Sequence of Sounds: Brandon Bell at Rice University
How does sequence affect sound? I wondered this last night watching Brandon Bell move quietly from playing a wine glass with a bow to wringing wet washcloths out on his knees. His dynamic recital in the Hirsch Orchestra Rehearsal Hall, “Plugged In: New Music for Solo Percussion and Electronics,” began with a bell, ended with a flame, and made aural chronology an introspective experience.
Bell is the Malcolm W. Perkins Teaching Fellow at the Rice University Shepherd School of Music, and innovation seems to attach naturally to his work. Last September, for example, he organized the Houston premiere of John Luther Adams’ 2009 “Inuksuit” at the James Turrell Skyspace. Adams, who won the 2014 Pulitzer Prize for the mysterious and epic “Become Ocean,” is rising quickly in the ranks of great American composers, although his work is rarely heard in Houston.
Unwinding sounds, Bell programmed a concert of four premieres. The first, “[relictumne sum]” is a new piece by Ian Power, commissioned by Bell with the support of a Presser Graduate Music Award from Rice. A memorable piece of music will ask provoking questions. [relictumne sum] began with a repeated ringing sound, shifted to a bowed wine glass, and culminated with washcloths and water dripping musically off of Bell’s fingers. It’s an understatement to say the piece was refreshingly evocative. It was followed by Andrea Mazzariello’s “Forms of Practice,” which spiraled rhythm to finally groove into a common time signature.
The icy music of Matthew Burtner, “The Sonic Physiography of a Time-Stretched Glacier,” was stunningly beautiful. Electronic sounds of running water complemented shuddering pulsations from a golden vibraphone, inspiring mercurial visions of liquid. Bell is a serious performer who commits fully without any trace of pretentiousness. In concert, he gives the impression of respecting each sound individually, as if they have come to a peaceful understanding. As he slid a bow against a vibraphone key to end the piece, it was like watching two friends embrace.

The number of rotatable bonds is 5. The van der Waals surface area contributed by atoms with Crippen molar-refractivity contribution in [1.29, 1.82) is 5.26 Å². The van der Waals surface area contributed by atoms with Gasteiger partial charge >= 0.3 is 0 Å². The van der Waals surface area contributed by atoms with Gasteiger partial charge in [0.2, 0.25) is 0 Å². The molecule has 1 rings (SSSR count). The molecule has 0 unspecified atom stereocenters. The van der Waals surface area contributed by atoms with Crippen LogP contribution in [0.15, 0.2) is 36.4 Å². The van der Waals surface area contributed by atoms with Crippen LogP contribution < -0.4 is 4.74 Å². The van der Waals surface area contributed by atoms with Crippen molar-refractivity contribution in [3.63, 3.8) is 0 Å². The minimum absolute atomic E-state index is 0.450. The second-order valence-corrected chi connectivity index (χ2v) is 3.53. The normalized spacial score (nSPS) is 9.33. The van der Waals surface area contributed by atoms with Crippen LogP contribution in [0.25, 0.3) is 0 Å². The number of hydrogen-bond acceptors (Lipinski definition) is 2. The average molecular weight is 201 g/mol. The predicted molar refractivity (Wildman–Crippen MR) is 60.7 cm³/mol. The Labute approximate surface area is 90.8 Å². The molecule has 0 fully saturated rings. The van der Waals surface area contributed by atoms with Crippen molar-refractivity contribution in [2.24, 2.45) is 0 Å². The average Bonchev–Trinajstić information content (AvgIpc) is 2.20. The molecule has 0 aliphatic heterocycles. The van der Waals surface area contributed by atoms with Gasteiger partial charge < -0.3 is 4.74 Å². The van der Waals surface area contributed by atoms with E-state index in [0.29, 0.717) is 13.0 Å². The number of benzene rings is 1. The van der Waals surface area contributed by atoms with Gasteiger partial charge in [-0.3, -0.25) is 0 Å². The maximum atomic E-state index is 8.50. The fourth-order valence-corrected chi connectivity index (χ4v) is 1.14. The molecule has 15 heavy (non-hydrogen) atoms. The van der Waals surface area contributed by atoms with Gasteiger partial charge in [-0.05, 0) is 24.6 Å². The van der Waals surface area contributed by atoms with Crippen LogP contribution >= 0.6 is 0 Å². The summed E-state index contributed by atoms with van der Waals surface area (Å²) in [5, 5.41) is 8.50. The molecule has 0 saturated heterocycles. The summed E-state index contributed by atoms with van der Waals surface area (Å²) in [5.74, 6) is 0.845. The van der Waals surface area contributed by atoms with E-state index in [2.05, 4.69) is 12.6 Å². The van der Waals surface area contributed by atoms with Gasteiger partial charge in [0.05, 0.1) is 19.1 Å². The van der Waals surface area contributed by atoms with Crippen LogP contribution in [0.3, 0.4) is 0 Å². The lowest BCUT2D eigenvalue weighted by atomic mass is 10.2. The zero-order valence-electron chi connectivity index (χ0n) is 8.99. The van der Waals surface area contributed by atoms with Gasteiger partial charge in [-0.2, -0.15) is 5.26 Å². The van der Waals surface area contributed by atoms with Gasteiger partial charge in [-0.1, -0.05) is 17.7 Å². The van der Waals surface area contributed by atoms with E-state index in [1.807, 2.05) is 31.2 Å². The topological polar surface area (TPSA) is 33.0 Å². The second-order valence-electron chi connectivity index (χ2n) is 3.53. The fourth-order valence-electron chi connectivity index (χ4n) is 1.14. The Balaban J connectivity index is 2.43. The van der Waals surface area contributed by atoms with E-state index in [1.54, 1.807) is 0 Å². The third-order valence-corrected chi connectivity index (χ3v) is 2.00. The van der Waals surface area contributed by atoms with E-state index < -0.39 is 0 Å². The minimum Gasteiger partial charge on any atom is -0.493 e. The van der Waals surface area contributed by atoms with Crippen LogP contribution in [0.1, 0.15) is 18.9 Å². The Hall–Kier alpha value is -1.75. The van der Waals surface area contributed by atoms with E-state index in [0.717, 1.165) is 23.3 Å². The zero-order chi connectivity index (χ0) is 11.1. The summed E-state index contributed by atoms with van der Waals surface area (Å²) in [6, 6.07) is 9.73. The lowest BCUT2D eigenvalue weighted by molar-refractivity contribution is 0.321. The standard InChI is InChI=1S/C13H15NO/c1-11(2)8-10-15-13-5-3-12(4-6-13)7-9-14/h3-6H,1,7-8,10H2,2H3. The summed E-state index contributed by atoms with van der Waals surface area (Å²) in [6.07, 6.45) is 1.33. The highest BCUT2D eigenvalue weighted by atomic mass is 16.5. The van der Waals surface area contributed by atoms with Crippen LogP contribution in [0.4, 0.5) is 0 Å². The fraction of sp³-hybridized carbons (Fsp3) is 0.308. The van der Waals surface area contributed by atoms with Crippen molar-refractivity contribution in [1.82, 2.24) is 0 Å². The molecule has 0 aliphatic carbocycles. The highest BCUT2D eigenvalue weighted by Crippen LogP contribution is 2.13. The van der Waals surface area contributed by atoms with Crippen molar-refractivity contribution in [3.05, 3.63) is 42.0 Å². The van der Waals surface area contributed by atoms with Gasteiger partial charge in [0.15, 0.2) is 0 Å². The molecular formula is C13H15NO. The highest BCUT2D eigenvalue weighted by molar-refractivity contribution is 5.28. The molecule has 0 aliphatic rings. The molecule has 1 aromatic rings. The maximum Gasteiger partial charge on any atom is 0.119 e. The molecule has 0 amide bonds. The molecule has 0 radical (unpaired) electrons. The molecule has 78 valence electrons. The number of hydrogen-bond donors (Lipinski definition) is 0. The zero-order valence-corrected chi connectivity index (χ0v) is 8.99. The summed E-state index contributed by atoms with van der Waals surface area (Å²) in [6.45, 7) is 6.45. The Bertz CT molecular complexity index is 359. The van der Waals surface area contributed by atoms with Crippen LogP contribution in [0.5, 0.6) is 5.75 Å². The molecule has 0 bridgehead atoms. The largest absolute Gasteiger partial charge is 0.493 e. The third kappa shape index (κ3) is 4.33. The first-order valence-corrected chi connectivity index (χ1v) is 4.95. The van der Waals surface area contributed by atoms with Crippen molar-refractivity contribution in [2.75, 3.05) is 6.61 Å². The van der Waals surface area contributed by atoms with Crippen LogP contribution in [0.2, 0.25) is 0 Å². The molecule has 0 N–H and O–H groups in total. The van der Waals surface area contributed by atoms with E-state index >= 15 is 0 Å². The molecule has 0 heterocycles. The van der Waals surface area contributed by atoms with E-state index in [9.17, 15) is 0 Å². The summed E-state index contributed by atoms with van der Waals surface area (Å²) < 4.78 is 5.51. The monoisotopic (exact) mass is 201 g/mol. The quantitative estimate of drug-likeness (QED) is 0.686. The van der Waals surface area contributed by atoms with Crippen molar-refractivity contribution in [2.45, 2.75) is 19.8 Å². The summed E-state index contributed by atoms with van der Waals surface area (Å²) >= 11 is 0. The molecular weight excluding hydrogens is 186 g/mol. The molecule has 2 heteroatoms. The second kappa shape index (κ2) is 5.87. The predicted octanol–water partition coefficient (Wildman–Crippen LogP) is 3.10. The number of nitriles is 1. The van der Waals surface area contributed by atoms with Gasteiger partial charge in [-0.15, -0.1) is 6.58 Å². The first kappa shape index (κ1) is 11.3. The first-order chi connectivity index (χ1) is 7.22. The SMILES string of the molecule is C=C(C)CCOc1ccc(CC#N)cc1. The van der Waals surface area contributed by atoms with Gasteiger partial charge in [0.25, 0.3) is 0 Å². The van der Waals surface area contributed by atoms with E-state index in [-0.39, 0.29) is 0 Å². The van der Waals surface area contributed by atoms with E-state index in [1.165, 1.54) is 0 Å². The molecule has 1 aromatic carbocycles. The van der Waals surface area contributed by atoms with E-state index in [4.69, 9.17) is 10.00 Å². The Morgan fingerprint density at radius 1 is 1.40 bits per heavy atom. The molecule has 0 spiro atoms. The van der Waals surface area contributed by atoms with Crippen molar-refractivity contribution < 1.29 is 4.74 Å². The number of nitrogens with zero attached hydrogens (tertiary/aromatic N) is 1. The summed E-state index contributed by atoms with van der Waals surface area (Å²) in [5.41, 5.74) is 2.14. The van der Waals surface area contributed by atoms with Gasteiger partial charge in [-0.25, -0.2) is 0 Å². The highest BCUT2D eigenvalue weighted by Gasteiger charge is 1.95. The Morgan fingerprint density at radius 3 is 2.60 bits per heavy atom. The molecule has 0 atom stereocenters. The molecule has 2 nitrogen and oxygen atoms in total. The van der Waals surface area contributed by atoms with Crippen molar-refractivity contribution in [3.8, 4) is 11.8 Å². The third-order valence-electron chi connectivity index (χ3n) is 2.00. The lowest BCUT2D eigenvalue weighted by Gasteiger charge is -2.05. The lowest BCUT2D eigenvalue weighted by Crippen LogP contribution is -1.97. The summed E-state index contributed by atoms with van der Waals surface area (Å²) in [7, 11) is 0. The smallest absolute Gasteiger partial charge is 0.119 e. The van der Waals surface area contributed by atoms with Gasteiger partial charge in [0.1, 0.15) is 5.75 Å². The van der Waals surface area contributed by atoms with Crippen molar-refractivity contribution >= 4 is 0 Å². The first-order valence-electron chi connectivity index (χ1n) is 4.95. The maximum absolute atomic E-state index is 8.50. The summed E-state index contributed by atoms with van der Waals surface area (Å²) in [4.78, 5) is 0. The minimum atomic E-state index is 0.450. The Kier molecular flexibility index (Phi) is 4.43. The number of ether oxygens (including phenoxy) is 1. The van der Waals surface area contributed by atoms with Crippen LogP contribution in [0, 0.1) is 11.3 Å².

Moving from ice to fire, the final piece on the program, “500 Great Things About Wichita,” was described in the program by its composer, Chapman Welch, in the form of a haiku:
ritual click bait
sparks on electric jelly
inside crab orchards
Bell started this piece by slapping his hands against his chest. The stark contrast between electronic sound blaring and the sound of the human body added incredible intention to the aural progression throughout the concert. This piece ended, dramatically, with striking flame from a Zippo lighter. “Sparks on electric jelly / inside crab orchards” lined up with the flickering purple glow. With such attention to the chain of musical sounds—increasingly new and surprisingly radiant—I can’t wait to hear what Bell does next.
“What is it?”: Robert Wilson at Rice